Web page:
Breaking things can feel satisfying, but as we've seen in Afghanistan, Iraq, and Libya, it only gets you so far. U.S. missile strikes against Assad's forces won't turn Syria into a stable democracy. They won't discredit or destroy Syria's Qaeda-linked Jabhat al-Nusra. They probably won't stop the Syrian civil war either. As an ill-timed but candid letter from Gen. Martin Dempsey, chairman of the Joint Chiefs of Staff, to Rep. Eliot Engel (D-N.Y.) noted on Aug. 19: "[T]he use of U.S. military force can change the military balance, but it cannot resolve the underlying and historic ethnic, religious, and tribal issues that are fueling this conflict.… [V]iolent struggles for power will continue after Assad's rule ends."
The costs of living in Lake Wobegon:
Obama is no one's fool. He understands that U.S. influence is declining and that our still-unparalleled power to destroy can tempt us into disaster. But he won't say any of this straight out.
Instead, he skates delicately around the edges of straight talk. He suggests that America can't solve all the world's problems. He reminds us, as he did in a CNN interview this month, that "the situation in Syria is very difficult and the notion that the U.S. can somehow solve what is a sectarian, complex problem inside of Syria sometimes is overstated.… Sometimes what we've seen is that folks will call for immediate action, jumping into stuff that … gets us mired in very difficult situations." But he won't tell Americans the blunt truths they need to hear: We can't fix Syria. Or Egypt. Or most other places. We don't even know how to fix our own problems.
Obama tends to couple even such mild reminders of U.S. limitations with Lake Wobegon-style cheerleading. "Around the world there is a new feeling about America," he enthused to Air Force Academy cadets in a 2012 speech. "There's a new confidence in our leadership.… The United States is stronger … and more respected in the world." The United States is "the greatest nation on earth," he gushed a few months later. Just this month, in the very same CNN interview in which he cautioned against rushing to action in Syria, he insisted that America is "the one indispensable nation."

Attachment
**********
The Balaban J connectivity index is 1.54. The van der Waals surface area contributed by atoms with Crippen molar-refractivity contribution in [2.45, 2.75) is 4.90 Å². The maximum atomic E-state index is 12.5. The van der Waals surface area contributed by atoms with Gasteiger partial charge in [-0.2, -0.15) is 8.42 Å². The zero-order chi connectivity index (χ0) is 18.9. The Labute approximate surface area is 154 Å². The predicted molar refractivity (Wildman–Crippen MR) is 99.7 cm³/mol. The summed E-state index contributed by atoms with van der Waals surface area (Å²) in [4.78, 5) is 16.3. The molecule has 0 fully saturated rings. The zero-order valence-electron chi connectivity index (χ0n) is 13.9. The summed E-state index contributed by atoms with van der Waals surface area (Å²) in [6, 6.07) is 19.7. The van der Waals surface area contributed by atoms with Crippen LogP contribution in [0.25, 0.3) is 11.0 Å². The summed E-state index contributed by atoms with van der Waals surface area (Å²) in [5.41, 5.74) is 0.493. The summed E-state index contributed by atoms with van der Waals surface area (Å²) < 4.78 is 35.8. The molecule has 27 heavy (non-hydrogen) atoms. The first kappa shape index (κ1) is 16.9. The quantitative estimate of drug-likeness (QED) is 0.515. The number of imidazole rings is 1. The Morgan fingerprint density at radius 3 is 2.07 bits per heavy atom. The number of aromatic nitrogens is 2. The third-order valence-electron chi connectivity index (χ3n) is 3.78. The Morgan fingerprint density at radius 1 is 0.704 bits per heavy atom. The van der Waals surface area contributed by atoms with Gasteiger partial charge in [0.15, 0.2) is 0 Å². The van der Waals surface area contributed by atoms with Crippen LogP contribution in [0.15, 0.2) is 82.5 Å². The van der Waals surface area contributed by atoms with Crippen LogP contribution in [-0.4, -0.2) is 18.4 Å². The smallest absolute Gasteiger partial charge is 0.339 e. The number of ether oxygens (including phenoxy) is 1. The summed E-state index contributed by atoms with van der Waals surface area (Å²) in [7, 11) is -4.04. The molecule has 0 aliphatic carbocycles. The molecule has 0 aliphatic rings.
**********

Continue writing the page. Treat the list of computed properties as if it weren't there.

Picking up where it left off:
I'm sympathetic to Obama's plight. Every time he tries to be halfway honest about declining U.S. power, the right jumps all over him. But his failure to be honest also comes with a cost.
When the president keeps insisting that the United States is the greatest/strongest/most beloved/most powerful country on Earth, here's what happens: The rest of us start to believe it, and we start to demand results that match the rhetoric. If we're so awesome and so strong, why aren't we fixing Syria? Why aren't we intimidating the Russians and getting the Egyptian military to behave and generally controlling the world as we see fit?
To Americans accustomed to a stream of triumphalist, exceptionalist rhetoric, Obama's failure to act forcefully in the face of other states' bad behavior doesn't look like the wisdom of a president who understands the increasing limits of American power -- it just looks like hypocrisy, lack of interest, or baffling passivity.
If Obama could bring himself to speak more honestly about the limits of American power, he might well pay a short-term political price -- but in the long term, he might also find Americans much more willing to cut him some slack.
Still more importantly, some increased presidential honesty about the decline of U.S. power might refocus Americans on the things that we can change. We can't fix Egypt or Syria, but we can make sure we don't provide money or weapons to actors who will use them to slaughter their own people. We can describe the world and its tragedies accurately, instead of destroying the English language in a foolish, ineffectual attempt to maintain our "influence." (See: The coup we won't call a coup). We can make sure we only engage in military interventions when we're quite certain we can do more good than harm.
Most of all, we can turn their attention to fixing some of the glaring social and economic injustices in our own society -- and we can try to live up to the human rights and rule-of-law standards that we have long urged on other states by taking a hard look at U.S. counterterrorism policies and their impact.
This is an argument for honesty, not for isolationism. We need to remain globally engaged, and yes, at times that may require the use of military force -- but our engagement should be predicated on a healthy understanding of our limits.
And who knows? If we devote more energy to living up to our own values and less to scolding or "punishing" others, we might find ourselves becoming a truly indispensible nation once again: a nation that inspires not resentment, but hope.